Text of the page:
Monday, June 29, 2009

Remembering the Patient Perspective

Being a med student puts you in the unique position of understanding both the patient's side and the physician's side of a hospital visit. We are not yet comfortable enough with the medicine to think that the diagnosis, treatment, or prognosis are routine everyday occurrences, but we understand some of the physiology and consequences of illnesses.

This perspective often allows us to see flaws in the way physicians, who have much more experience than we do, interact with patients. Physician experience breeds complacency as broken bones, surgery, and even death become "part of the job". On top of that, many doctors are overworked, exhausted, and running on very few hours of sleep. With such a combination of exhaustion and fatigue, it is not surprising that the quality of a physician's bedside manner may be reduced. However, I think there is a basic standard that must always be met.

Yesterday, I was in the emergency room with a friend who had injured her shoulder. She was in pain and very concerned that her shoulder may be broken. The emergency room physician that came to see her was very direct and concise. He did not indulge her in any small talk and, thus, did not build any rapport with her. When he began to examine her, he pulled the chair I was reaching for away from me without saying a word, so that he could use it himself. Now, this physician was not particularly friendly, but I don't feel that he did anything wrong in this physician-patient interaction (even though the guy stole my chair!). He was efficient, he got the job done, he explained to his patient everything that he was doing to her and he also explained what she should expect to happen during her next hour in the hospital.

The next physician that saw her was an orthopedic surgeon. He introduced himself, explained to the patient that she had broken her clavicle, and presented her options. She could elect to have surgery to repair the bone immediately, which would mean she would have to stay in the hospital for the next day or two, or she could wait to see if the bone healed on its own over the next two months. If the clavicle proved unable to heal on its own, she would have to have the surgery anyways. Due to hospital policy, if she wanted to have the surgery immediately she had to decide while she was in the hospital, otherwise, she would have to wait the two months.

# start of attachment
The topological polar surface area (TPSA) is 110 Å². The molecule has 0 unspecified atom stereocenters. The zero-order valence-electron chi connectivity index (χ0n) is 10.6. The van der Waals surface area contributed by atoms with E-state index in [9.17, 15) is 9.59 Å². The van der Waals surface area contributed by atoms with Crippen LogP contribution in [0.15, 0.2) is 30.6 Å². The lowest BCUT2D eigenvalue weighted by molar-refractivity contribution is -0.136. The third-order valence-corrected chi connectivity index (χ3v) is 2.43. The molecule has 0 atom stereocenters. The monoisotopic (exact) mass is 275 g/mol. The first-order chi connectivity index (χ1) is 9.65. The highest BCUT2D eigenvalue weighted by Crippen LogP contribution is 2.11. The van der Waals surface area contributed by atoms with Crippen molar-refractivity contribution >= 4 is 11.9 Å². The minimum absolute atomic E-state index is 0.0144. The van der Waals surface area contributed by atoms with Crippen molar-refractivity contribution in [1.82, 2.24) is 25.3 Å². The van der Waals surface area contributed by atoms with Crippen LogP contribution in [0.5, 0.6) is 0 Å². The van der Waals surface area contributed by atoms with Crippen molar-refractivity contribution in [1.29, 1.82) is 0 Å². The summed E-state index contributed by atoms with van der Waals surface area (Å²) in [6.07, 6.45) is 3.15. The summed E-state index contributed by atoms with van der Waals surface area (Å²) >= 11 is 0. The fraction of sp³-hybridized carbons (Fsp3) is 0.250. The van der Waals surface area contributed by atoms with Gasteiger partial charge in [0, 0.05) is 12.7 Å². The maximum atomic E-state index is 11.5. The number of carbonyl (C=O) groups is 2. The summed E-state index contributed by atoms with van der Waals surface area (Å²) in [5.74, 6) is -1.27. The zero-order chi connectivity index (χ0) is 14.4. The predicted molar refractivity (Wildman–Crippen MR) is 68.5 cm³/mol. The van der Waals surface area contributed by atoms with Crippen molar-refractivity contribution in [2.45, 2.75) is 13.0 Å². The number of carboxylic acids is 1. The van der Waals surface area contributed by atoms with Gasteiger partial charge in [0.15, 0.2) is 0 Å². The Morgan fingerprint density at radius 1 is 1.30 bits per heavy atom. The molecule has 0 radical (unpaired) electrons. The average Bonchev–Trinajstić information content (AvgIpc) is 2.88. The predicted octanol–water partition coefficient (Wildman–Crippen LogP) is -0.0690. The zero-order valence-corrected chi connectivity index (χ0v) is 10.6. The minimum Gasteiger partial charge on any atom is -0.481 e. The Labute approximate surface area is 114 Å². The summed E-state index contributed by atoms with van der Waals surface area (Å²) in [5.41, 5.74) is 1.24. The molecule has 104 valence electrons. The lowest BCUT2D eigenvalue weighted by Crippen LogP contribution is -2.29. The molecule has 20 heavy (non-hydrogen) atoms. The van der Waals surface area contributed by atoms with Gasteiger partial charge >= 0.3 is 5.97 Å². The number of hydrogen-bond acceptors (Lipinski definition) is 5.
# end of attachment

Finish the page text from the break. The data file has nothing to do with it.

This orthopedic surgeon did the bare minimum that was expected of him. He answered all of the questions that were asked; however, he did not even attempt to convey any additional information that could be important to the decision at hand. I think he should have mentioned how either decision would affect the range of motion in the shoulder, any potential complications if she chose to wait two months and found she still needed the surgery, or how her short term quality of life would be affected if she chose to wait two months. He did answer all of these questions when asked, but what if they had not been asked? It's hard to make an informed decision if you aren't informed! While talking to me, she mentioned several times how she did not like the idea of having a foreign object in her body. He just sat there pretending he didn't hear anything, instead of providing his insight as an orthopedic surgeon and perhaps mentioning the evidence based data that supports inserting a metal plate into a person's body.

Worse of all, he kept mentioning how he was in a hurry because he was "off the clock". He explained that he started his shift at 1:00 pm, it was 12:00 am at the time, and he needed to get home to sleep because he had to be back at the hospital at 7:00 am. He pushed for a decision over and over again saying things like, "once I'm done this paper work you've got to decide", "we're on my time, I need to go home", and "listen ma'am, I don't know what is taking you so long". In short, the guy was douche. For him, surgery to repair a broken clavicle might be as normal as warming up leftovers for dinner, but for the patient, this was the first broken bone she had experienced, it was a big deal. Pushing her to make a decision in five minutes is not only incosiderate, it is unethical. He hadn't taken the time to teach her enough about the surgery to consider her decision informed.

I understand that he was tired, that he wanted to go home, and that he doesn't control hospital policy, but all he needed to do was take off his douche-bag-doctor-hat and wear his normal-human-being-hat to see that he should have explained everything. All it would have taken was a "look, I'm very sorry, but hospital policy states you have to give me your answer before you leave and unfortunately, I'm at the end of my shift. I've been here since 1:00 in the afternoon and I'm due back at 7:00 this morning, so I need to go home and get some sleep to be able to do my job properly. I really do apologize, but this means you are going to have to make a decision in the next ten minutes, which is really tough. Is there anything I can do to make that easier?"

If he would have spoken like that his patient would have been more comfortable with him and probably trusted him a hell of a lot more. In fact, she probably would have agreed to allow him to perform the surgery on her. Instead she thought he was a jerk and didn't want him to touch her, a response I'm sure he is used to from his experiences clubbing at a younger age...

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